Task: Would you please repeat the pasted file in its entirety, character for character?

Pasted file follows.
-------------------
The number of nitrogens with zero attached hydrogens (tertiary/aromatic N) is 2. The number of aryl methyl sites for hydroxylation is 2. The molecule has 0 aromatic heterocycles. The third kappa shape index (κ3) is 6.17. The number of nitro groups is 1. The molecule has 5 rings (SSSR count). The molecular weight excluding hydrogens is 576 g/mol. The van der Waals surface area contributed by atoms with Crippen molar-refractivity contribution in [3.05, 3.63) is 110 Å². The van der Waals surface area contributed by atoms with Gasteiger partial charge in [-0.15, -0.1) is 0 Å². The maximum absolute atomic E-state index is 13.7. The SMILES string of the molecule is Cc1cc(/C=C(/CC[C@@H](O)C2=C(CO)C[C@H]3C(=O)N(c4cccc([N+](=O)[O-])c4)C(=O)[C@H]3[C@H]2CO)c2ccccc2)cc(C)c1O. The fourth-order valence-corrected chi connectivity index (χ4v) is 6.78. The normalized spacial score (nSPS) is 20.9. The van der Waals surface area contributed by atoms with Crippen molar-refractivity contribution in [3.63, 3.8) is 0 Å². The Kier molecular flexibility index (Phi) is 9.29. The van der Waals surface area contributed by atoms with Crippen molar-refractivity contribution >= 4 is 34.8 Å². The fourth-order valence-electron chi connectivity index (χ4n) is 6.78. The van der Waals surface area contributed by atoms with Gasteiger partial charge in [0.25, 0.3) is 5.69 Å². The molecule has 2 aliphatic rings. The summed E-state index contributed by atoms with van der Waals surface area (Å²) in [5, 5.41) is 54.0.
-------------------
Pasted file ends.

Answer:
The number of nitrogens with zero attached hydrogens (tertiary/aromatic N) is 2. The number of aryl methyl sites for hydroxylation is 2. The molecule has 0 aromatic heterocycles. The third kappa shape index (κ3) is 6.17. The number of nitro groups is 1. The molecule has 5 rings (SSSR count). The molecular weight excluding hydrogens is 576 g/mol. The van der Waals surface area contributed by atoms with Crippen molar-refractivity contribution in [3.05, 3.63) is 110 Å². The van der Waals surface area contributed by atoms with Gasteiger partial charge in [-0.15, -0.1) is 0 Å². The maximum absolute atomic E-state index is 13.7. The SMILES string of the molecule is Cc1cc(/C=C(/CC[C@@H](O)C2=C(CO)C[C@H]3C(=O)N(c4cccc([N+](=O)[O-])c4)C(=O)[C@H]3[C@H]2CO)c2ccccc2)cc(C)c1O. The fourth-order valence-corrected chi connectivity index (χ4v) is 6.78. The normalized spacial score (nSPS) is 20.9. The van der Waals surface area contributed by atoms with Crippen molar-refractivity contribution in [3.63, 3.8) is 0 Å². The Kier molecular flexibility index (Phi) is 9.29. The van der Waals surface area contributed by atoms with Crippen molar-refractivity contribution >= 4 is 34.8 Å². The fourth-order valence-electron chi connectivity index (χ4n) is 6.78. The van der Waals surface area contributed by atoms with Gasteiger partial charge in [0.25, 0.3) is 5.69 Å². The molecule has 2 aliphatic rings. The summed E-state index contributed by atoms with van der Waals surface area (Å²) in [5, 5.41) is 54.0.